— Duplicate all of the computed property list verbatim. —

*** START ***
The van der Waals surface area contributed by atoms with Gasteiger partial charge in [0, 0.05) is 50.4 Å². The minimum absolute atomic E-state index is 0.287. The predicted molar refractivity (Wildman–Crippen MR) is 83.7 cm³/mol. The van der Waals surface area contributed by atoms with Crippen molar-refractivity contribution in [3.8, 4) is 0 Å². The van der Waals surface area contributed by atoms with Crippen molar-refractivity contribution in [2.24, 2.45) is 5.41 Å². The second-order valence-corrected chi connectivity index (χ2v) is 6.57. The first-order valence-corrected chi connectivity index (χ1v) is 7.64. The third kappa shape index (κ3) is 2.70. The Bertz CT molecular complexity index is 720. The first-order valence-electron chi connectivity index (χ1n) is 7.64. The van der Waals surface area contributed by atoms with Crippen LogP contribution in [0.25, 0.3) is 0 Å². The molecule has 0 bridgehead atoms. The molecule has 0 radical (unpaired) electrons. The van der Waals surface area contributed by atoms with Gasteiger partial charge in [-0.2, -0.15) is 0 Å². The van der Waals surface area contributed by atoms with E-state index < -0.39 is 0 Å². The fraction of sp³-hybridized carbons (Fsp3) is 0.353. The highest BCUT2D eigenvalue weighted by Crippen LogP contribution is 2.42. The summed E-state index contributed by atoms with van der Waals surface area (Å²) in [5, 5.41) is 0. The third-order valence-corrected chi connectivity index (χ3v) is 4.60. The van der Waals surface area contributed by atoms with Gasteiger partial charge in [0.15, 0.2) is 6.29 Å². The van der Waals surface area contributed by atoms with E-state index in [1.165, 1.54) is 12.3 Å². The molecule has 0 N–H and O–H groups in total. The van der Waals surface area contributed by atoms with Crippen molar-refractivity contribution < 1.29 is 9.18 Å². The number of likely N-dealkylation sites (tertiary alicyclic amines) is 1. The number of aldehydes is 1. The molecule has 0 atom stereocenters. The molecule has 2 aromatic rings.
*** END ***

The van der Waals surface area contributed by atoms with Gasteiger partial charge in [0, 0.05) is 50.4 Å². The minimum absolute atomic E-state index is 0.287. The predicted molar refractivity (Wildman–Crippen MR) is 83.7 cm³/mol. The van der Waals surface area contributed by atoms with Crippen molar-refractivity contribution in [3.8, 4) is 0 Å². The van der Waals surface area contributed by atoms with Crippen molar-refractivity contribution in [2.24, 2.45) is 5.41 Å². The second-order valence-corrected chi connectivity index (χ2v) is 6.57. The first-order valence-corrected chi connectivity index (χ1v) is 7.64. The third kappa shape index (κ3) is 2.70. The Bertz CT molecular complexity index is 720. The first-order valence-electron chi connectivity index (χ1n) is 7.64. The van der Waals surface area contributed by atoms with Crippen LogP contribution in [0.25, 0.3) is 0 Å². The molecule has 0 bridgehead atoms. The molecule has 0 radical (unpaired) electrons. The van der Waals surface area contributed by atoms with Gasteiger partial charge in [-0.2, -0.15) is 0 Å². The van der Waals surface area contributed by atoms with E-state index < -0.39 is 0 Å². The fraction of sp³-hybridized carbons (Fsp3) is 0.353. The highest BCUT2D eigenvalue weighted by Crippen LogP contribution is 2.42. The summed E-state index contributed by atoms with van der Waals surface area (Å²) in [5, 5.41) is 0. The third-order valence-corrected chi connectivity index (χ3v) is 4.60. The van der Waals surface area contributed by atoms with Gasteiger partial charge in [0.15, 0.2) is 6.29 Å². The van der Waals surface area contributed by atoms with E-state index in [1.165, 1.54) is 12.3 Å². The molecule has 0 N–H and O–H groups in total. The van der Waals surface area contributed by atoms with Crippen molar-refractivity contribution < 1.29 is 9.18 Å². The number of likely N-dealkylation sites (tertiary alicyclic amines) is 1. The number of aldehydes is 1. The molecule has 0 atom stereocenters. The molecule has 2 aromatic rings.